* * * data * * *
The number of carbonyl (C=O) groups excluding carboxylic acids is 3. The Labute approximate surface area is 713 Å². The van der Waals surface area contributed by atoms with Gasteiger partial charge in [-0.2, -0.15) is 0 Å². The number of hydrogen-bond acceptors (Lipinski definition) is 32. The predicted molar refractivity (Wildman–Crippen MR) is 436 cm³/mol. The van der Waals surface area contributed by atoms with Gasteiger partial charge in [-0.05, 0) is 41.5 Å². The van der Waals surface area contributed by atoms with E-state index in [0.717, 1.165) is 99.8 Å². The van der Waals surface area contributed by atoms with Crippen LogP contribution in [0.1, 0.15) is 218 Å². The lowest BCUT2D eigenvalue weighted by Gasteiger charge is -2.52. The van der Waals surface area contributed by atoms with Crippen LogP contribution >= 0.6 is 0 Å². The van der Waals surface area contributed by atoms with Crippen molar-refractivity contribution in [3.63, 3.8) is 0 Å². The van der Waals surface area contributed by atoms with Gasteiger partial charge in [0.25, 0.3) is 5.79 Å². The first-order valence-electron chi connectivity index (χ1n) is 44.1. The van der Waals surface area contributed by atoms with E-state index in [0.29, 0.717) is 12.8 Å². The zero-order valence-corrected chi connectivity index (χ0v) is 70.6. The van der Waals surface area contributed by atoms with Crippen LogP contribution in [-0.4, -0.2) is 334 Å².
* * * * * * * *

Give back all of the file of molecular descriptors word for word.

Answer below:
The number of carbonyl (C=O) groups excluding carboxylic acids is 3. The Labute approximate surface area is 713 Å². The van der Waals surface area contributed by atoms with Gasteiger partial charge in [-0.2, -0.15) is 0 Å². The number of hydrogen-bond acceptors (Lipinski definition) is 32. The predicted molar refractivity (Wildman–Crippen MR) is 436 cm³/mol. The van der Waals surface area contributed by atoms with Gasteiger partial charge in [-0.05, 0) is 41.5 Å². The van der Waals surface area contributed by atoms with E-state index in [0.717, 1.165) is 99.8 Å². The van der Waals surface area contributed by atoms with Crippen LogP contribution in [0.1, 0.15) is 218 Å². The lowest BCUT2D eigenvalue weighted by Gasteiger charge is -2.52. The van der Waals surface area contributed by atoms with Crippen LogP contribution >= 0.6 is 0 Å². The van der Waals surface area contributed by atoms with Crippen molar-refractivity contribution in [3.63, 3.8) is 0 Å². The van der Waals surface area contributed by atoms with Gasteiger partial charge in [0.25, 0.3) is 5.79 Å². The first-order valence-electron chi connectivity index (χ1n) is 44.1. The van der Waals surface area contributed by atoms with E-state index in [0.29, 0.717) is 12.8 Å². The zero-order valence-corrected chi connectivity index (χ0v) is 70.6. The van der Waals surface area contributed by atoms with Crippen LogP contribution in [-0.4, -0.2) is 334 Å².